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Temple Offering Novel Therapy for Patients with Common Heart Condition Who Are Also at High Risk for Stroke

POSTED ON December 01, 2015

Joshua Cooper, MD, FACC, FHRSAtrial fibrillation (AF) is the most common form of heart arrhythmia and, according to the U.S. Centers for Disease Control and Prevention, affects an estimated 2.7 to 6.1 million people living in the U.S. Temple University Hospital is now offering a new treatment option to patients with atrial fibrillation who are also at high risk for stroke.

Atrial fibrillation occurs when an irregular electrical pattern in the heart causes the upper chambers (called the atria) to fibrillate, or quiver, very fast and irregularly. Atrial fibrillation causes poor blood flow in the top half of the heart and can lead to blood clots, stroke, heart failure and other heart-related problems.

The most common treatment for stroke risk reduction in patients with AF is a blood-thinning medication (also known as "anticoagulants"). However, this may not be the best method for all patients with AF.

"There are patients with atrial fibrillation who are at high risk for stroke that may not be able to safely take long-term anticoagulant medication due to a significant risk for bleeding complications," explained Joshua Cooper, MD, FACC, FHRS, Director of Cardiac Electrophysiology at Temple University Hospital, and Professor of Medicine at the Lewis Katz School of Medicine at Temple University. "Now there is a new device available to treat these types of patients."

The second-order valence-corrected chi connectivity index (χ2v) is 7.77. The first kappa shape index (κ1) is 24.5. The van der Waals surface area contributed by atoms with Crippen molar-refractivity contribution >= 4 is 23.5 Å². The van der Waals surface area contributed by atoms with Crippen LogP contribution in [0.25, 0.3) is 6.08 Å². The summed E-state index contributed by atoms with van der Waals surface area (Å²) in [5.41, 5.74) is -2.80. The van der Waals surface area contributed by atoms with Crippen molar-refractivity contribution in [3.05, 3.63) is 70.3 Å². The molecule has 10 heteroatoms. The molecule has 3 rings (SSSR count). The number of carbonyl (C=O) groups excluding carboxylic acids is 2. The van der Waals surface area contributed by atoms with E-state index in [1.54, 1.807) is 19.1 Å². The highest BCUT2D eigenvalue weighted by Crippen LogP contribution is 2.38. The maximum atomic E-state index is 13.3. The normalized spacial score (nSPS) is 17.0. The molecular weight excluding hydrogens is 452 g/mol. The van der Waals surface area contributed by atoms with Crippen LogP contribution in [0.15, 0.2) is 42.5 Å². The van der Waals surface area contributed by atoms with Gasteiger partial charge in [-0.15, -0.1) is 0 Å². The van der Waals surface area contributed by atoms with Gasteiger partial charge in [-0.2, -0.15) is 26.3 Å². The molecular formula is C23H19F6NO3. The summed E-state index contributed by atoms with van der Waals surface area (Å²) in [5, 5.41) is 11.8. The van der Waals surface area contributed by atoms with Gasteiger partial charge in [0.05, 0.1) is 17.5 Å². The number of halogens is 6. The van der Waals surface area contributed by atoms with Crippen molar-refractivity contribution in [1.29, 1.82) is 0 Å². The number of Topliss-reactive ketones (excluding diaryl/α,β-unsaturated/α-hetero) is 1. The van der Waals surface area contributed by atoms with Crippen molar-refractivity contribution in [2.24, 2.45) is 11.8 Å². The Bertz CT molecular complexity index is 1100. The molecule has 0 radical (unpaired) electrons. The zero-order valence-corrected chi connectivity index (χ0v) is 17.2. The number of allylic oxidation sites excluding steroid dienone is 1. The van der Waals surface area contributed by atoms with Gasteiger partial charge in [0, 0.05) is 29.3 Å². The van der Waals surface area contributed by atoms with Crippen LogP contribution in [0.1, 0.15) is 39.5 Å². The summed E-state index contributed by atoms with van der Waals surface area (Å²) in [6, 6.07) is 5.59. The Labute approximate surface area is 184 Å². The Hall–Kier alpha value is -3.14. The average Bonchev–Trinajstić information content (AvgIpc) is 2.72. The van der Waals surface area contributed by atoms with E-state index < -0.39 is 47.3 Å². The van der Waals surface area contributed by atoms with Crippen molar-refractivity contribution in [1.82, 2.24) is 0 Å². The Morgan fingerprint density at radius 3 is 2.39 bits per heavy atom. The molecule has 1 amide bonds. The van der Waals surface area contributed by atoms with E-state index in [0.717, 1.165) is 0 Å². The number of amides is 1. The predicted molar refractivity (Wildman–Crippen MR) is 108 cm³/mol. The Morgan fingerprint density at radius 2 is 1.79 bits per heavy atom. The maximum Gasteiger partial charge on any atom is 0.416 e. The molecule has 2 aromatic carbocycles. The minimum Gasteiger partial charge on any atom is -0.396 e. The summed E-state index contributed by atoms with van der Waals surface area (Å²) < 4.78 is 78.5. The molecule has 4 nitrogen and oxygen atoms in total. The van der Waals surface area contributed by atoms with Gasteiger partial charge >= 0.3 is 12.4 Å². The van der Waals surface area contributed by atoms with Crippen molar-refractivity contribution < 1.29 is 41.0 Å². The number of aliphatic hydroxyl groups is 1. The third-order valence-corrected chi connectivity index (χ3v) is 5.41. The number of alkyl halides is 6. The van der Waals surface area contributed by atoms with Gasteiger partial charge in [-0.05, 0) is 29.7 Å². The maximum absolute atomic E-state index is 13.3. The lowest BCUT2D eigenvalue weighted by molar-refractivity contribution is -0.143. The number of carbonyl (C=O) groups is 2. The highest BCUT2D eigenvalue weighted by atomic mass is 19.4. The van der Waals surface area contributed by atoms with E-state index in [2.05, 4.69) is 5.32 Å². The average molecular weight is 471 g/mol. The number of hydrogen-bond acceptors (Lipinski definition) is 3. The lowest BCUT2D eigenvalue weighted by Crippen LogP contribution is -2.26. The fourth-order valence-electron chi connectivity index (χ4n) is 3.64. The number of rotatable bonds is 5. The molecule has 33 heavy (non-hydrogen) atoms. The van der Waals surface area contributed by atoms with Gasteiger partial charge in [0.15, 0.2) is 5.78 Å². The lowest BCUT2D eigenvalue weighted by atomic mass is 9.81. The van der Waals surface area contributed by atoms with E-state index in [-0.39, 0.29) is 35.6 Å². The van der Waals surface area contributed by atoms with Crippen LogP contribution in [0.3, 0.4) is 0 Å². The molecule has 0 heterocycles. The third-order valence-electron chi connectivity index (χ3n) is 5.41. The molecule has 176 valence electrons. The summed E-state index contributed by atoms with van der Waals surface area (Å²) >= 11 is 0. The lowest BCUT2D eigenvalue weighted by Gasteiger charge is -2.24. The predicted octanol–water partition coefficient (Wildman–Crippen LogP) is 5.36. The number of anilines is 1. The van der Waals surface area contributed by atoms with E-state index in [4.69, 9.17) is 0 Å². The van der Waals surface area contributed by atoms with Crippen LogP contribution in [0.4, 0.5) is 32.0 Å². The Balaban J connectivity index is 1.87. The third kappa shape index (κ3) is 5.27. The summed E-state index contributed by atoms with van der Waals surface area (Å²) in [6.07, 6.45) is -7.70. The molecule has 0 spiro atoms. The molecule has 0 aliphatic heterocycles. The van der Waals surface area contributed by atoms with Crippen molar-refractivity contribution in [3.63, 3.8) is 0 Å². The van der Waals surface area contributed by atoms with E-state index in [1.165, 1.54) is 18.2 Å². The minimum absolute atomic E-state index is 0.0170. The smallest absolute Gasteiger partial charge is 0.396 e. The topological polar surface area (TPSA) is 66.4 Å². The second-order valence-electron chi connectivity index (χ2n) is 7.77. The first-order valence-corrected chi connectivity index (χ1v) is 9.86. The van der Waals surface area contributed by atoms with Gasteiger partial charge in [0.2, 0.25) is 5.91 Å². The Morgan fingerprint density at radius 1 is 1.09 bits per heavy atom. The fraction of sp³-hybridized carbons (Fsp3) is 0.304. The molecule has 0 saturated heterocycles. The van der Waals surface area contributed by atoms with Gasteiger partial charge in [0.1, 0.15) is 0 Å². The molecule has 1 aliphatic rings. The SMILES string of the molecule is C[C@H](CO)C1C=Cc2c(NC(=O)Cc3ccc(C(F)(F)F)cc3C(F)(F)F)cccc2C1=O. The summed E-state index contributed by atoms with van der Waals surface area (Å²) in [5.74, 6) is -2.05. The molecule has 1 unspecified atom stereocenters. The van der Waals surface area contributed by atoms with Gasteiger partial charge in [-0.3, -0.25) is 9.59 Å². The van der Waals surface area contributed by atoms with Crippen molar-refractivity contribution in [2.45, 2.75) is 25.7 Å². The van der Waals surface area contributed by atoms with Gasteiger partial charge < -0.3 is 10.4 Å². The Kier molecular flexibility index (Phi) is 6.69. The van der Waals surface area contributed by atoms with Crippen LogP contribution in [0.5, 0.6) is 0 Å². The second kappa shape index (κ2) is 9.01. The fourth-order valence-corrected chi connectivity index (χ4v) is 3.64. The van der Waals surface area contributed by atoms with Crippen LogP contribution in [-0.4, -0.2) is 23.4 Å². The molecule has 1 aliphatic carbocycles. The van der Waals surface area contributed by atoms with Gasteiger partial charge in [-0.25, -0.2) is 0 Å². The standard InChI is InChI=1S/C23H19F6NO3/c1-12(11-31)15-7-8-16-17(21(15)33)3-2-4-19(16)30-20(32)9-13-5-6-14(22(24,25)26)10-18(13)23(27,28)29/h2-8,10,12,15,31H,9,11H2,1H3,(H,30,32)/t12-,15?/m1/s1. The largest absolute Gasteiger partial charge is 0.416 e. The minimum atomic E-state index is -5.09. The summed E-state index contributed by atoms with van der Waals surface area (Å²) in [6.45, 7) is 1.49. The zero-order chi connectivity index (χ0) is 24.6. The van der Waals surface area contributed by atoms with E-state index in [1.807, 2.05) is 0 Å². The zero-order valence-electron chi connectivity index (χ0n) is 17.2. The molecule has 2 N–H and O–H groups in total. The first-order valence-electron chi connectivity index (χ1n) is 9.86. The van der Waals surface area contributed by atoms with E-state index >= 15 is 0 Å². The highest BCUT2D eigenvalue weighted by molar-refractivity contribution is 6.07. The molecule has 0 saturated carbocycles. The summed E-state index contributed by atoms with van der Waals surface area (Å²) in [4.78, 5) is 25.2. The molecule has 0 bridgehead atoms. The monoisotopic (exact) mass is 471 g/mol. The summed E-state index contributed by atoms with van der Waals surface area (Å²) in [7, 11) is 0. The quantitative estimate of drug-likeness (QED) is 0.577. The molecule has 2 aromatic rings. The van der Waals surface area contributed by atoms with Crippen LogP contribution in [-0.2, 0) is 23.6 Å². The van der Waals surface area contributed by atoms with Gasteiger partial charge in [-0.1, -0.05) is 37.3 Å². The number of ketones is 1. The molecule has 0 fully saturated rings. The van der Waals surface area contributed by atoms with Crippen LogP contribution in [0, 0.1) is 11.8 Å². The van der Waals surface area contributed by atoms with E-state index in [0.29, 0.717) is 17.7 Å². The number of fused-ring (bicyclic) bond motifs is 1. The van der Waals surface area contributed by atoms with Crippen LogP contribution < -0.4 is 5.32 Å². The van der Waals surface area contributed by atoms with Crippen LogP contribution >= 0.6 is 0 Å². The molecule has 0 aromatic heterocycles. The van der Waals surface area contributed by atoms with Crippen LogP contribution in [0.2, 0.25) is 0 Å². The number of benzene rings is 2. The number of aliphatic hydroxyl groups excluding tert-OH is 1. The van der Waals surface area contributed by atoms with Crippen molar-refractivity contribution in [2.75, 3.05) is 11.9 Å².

Temple recently began offering the WATCHMAN™ Left Atrial Appendage Closure (LAAC) Device, which is designed to lower the stroke risk for AF patients and replace the need for anticoagulant therapy in those patients who are not able to take a long-term blood thinner. The device is a catheter-delivered heart implant which permanently closes off the left atrial appendage, or LAA.

The LAA is a small, thin sac located in the left atrium (top left chamber of the heart). When an AF patient’s heart doesn’t properly pump out blood from the atria, blood collects and can form clots in the LAA that could break free and enter the blood stream, possibly causing a stroke. The WATCHMAN Device is designed to prevent that from happening.

The WATCHMAN Device is about the size of a quarter and is implanted under general anesthesia using a catheter inserted through a vein in the leg. Once the device is implanted it is not visible outside the body. Patients typically stay in the hospital for one night after the procedure.

"This new piece of technology will allow us to treat a challenging group of patients at Temple with atrial fibrillation who are at risk for stroke and have a high bleeding risk," said Dr. Cooper. "We just performed our first successful procedure and I anticipate we will similarly treat a growing number of patients for whom this treatment is the best option to reduce the long-term risks of stroke and bleeding. The Temple Heart and Vascular Institute is a leader in providing the very latest advances in cardiovascular care and we are happy to be able to offer this new option to our patients."

Editor's Note: Neither Dr. Cooper nor any members of his immediate family has financial interest in the Boston Scientific Corporation, manufacturer of the WATCHMAN™ Left Atrial Appendage Closure Device.